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Ahead of their playoff debuts, 49ers’ star rookies Nick Bosa and Deebo Samuel have prepared for this moment forever

I spoke to the high school coaches of rookies Deebo Samuel and Nick Bosa to get an inside look into how they got to this point.

NFL: San Francisco 49ers at Seattle Seahawks Steven Bisig-USA TODAY Sports

As the dust settled on the San Francisco’s bye-clinching win in Seattle, two of the game’s most impactful players for the 49ers were rookie draft picks that were validating general manager John Lynch’s reasons for selecting them in April.

When Kyle Shanahan needed the team’s most valuable assets to deliver on the regular season’s biggest stage, pass rusher Nick Bosa brought 11 pressures — which was a season-high — and six tackles, including numerous plays to limit Seahawks’ quarterback Russell Wilson from tearing the 49ers’ defense apart.

On the other side of the ball, second-round pick Deebo Samuel finished with his signature moment of the season — adding five catches, 102 yards through the air and a touchdown on the ground.

With San Francisco’s hopes of a Super Bowl run hanging in the balance at Century Link Field, the superstars-in-the-making declared their arrival in front of a Sunday Night Football national audience, staking their claim as some of the best rookies in the NFL.

As Shanahan’s group prepares for their first playoff game since the Jim Harbaugh era, the coaches should have no concern about their rookie playmakers, as they have been preparing for this very moment since their high school days.

The perfect nickname

Known as Tyshun growing up, Samuel earned the nickname ‘Deebo’ for being a “bully in the daycare as a child” — a trait which translated beautifully onto the football field, added his Chapman High School football coach Mark Hodges. Deebo was the name of the neighborhood bully in the cult movie ‘Friday,’ and Samuel’s father adopted that nickname for his son.

Never has a nickname been so meaningful to a player’s on-field persona. After the catch, Samuel turns into a bowling ball, forcing 25 missed tackles, joining four other non-running backs in the past three years to break at least 20 tackles.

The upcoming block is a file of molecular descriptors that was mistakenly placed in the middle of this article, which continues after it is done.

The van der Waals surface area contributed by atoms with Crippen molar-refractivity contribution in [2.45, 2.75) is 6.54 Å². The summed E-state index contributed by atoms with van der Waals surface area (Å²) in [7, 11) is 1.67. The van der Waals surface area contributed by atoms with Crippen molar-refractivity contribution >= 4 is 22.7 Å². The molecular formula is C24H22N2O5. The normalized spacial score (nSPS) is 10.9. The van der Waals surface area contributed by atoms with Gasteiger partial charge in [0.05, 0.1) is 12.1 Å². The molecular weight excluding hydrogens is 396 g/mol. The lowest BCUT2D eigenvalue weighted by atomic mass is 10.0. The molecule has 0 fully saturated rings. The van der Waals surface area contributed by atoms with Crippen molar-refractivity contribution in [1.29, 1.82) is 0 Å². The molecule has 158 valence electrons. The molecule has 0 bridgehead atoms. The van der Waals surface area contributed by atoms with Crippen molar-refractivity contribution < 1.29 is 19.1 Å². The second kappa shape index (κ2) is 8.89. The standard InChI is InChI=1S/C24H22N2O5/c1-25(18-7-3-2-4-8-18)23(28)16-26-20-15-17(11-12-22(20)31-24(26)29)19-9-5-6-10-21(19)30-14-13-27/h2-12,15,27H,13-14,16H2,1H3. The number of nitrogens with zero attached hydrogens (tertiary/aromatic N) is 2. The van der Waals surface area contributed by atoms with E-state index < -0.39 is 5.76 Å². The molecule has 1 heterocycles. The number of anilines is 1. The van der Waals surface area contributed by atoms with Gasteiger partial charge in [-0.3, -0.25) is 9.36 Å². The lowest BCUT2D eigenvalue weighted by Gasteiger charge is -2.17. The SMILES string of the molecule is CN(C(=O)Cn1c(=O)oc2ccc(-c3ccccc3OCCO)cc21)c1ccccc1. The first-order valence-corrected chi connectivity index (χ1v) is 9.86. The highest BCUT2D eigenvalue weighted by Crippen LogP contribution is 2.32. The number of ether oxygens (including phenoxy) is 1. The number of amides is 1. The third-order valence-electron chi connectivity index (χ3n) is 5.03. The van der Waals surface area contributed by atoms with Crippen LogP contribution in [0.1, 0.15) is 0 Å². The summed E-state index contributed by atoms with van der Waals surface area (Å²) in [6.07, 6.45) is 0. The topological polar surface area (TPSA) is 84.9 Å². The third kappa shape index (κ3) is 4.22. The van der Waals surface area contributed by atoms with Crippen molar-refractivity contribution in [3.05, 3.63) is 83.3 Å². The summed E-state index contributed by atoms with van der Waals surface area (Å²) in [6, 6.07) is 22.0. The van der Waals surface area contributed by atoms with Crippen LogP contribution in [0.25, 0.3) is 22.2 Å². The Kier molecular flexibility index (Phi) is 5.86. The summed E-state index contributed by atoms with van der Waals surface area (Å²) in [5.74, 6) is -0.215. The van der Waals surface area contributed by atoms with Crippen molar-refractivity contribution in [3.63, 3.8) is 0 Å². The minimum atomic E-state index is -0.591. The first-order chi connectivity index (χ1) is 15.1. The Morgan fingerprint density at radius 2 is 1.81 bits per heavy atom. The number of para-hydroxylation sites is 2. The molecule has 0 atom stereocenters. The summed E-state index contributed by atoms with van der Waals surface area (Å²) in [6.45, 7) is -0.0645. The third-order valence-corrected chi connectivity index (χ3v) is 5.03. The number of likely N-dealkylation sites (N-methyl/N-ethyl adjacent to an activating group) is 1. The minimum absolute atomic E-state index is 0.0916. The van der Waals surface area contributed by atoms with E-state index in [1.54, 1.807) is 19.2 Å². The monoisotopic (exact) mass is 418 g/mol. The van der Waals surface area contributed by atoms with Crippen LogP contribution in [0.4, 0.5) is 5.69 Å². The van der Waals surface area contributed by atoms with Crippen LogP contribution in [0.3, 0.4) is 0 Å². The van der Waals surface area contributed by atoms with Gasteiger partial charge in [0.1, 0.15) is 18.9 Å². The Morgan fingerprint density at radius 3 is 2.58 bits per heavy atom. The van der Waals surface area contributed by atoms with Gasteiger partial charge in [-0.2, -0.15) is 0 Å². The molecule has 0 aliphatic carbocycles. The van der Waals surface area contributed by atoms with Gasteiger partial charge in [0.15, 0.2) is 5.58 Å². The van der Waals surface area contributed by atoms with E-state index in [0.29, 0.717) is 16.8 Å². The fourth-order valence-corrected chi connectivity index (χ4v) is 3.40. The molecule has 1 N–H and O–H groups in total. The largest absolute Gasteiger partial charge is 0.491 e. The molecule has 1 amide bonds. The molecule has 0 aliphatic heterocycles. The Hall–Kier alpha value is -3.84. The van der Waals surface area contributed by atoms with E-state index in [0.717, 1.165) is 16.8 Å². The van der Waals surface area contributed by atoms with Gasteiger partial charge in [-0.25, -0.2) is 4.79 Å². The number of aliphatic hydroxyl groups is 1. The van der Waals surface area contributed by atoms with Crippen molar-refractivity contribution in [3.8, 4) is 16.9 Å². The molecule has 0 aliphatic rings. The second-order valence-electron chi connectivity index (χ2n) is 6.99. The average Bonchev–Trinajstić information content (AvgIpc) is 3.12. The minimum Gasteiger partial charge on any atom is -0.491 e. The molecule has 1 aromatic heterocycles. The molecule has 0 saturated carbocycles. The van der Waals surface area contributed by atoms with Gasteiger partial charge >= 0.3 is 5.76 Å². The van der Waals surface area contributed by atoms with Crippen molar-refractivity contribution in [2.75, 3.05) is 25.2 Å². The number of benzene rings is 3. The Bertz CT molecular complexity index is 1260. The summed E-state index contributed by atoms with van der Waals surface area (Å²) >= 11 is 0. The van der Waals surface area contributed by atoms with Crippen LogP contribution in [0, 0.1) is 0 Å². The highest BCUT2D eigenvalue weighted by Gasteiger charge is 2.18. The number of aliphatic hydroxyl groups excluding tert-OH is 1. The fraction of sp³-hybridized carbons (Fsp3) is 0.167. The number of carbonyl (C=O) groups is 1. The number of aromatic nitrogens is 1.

Even dating back to his high school days, Samuel was not one to ever shy away from the competition. Hodges added that when he first laid eyes on Samuel in the summer, the former South Carolina receiver was absolutely dominating the seven-on-seven drills and stood out as a man amongst boys.

That immediately translated onto the field in his final two years at Chapman High, where Samuel carried his team into the playoffs. Hodges described to me over the phone that in a game where his team was not favored to win, Samuel was the most unstoppable force on the field — where he made catch after catch to push his team over the edge. In the following week, Hodges said that they changed up the offensive game-plan, letting Samuel carry the ball for over 25 times for nearly 300 yards.

It did not matter how Hodges and his offensive staff were going to find a way to put the ball in their best players’ hands and let him carry the group to a championship. Hodges expressed that his staff used playing cards, and each card let Samuel know where to line up pre-snap — an Ace being quarterback, so on so forth.

That ability and skill have directly translated to Shanahan’s offense in the NFL. Samuel has been explosive both as a pass-catcher and a runner, adding 802 yards through the air and over 150 on the ground.

But it was not only his play on the field that had Hodges loving Samuel; it was the leadership and character that he brought to the program. The Chapman High football coach detailed that Samuel brought lots of swagger to the practice field and that positive energy spread through the locker room and onto the field on game days.